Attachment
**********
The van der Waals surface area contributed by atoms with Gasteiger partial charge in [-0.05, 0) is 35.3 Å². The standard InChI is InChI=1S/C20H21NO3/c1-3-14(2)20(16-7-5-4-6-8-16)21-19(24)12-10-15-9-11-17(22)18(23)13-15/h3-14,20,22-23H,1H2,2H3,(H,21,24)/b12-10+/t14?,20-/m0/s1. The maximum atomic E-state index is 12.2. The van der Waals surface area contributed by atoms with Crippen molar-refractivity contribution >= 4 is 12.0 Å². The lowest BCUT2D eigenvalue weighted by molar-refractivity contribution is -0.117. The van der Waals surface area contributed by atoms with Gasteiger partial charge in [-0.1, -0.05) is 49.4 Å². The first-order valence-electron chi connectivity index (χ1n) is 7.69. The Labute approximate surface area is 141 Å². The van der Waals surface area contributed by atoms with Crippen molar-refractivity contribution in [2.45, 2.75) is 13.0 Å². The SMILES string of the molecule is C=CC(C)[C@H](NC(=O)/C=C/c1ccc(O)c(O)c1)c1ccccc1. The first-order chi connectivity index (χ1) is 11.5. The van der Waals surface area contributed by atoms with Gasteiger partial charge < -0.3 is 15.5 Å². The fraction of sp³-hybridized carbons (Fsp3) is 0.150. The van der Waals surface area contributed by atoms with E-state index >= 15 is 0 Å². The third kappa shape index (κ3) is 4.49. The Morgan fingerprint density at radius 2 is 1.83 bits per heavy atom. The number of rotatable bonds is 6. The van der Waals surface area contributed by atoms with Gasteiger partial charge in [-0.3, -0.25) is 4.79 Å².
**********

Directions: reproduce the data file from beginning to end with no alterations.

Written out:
The van der Waals surface area contributed by atoms with Gasteiger partial charge in [-0.05, 0) is 35.3 Å². The standard InChI is InChI=1S/C20H21NO3/c1-3-14(2)20(16-7-5-4-6-8-16)21-19(24)12-10-15-9-11-17(22)18(23)13-15/h3-14,20,22-23H,1H2,2H3,(H,21,24)/b12-10+/t14?,20-/m0/s1. The maximum atomic E-state index is 12.2. The van der Waals surface area contributed by atoms with Crippen molar-refractivity contribution >= 4 is 12.0 Å². The lowest BCUT2D eigenvalue weighted by molar-refractivity contribution is -0.117. The van der Waals surface area contributed by atoms with Gasteiger partial charge in [-0.1, -0.05) is 49.4 Å². The first-order valence-electron chi connectivity index (χ1n) is 7.69. The Labute approximate surface area is 141 Å². The van der Waals surface area contributed by atoms with Crippen molar-refractivity contribution in [2.45, 2.75) is 13.0 Å². The SMILES string of the molecule is C=CC(C)[C@H](NC(=O)/C=C/c1ccc(O)c(O)c1)c1ccccc1. The first-order chi connectivity index (χ1) is 11.5. The van der Waals surface area contributed by atoms with Gasteiger partial charge < -0.3 is 15.5 Å². The fraction of sp³-hybridized carbons (Fsp3) is 0.150. The van der Waals surface area contributed by atoms with E-state index >= 15 is 0 Å². The third kappa shape index (κ3) is 4.49. The Morgan fingerprint density at radius 2 is 1.83 bits per heavy atom. The number of rotatable bonds is 6. The van der Waals surface area contributed by atoms with Gasteiger partial charge in [-0.3, -0.25) is 4.79 Å².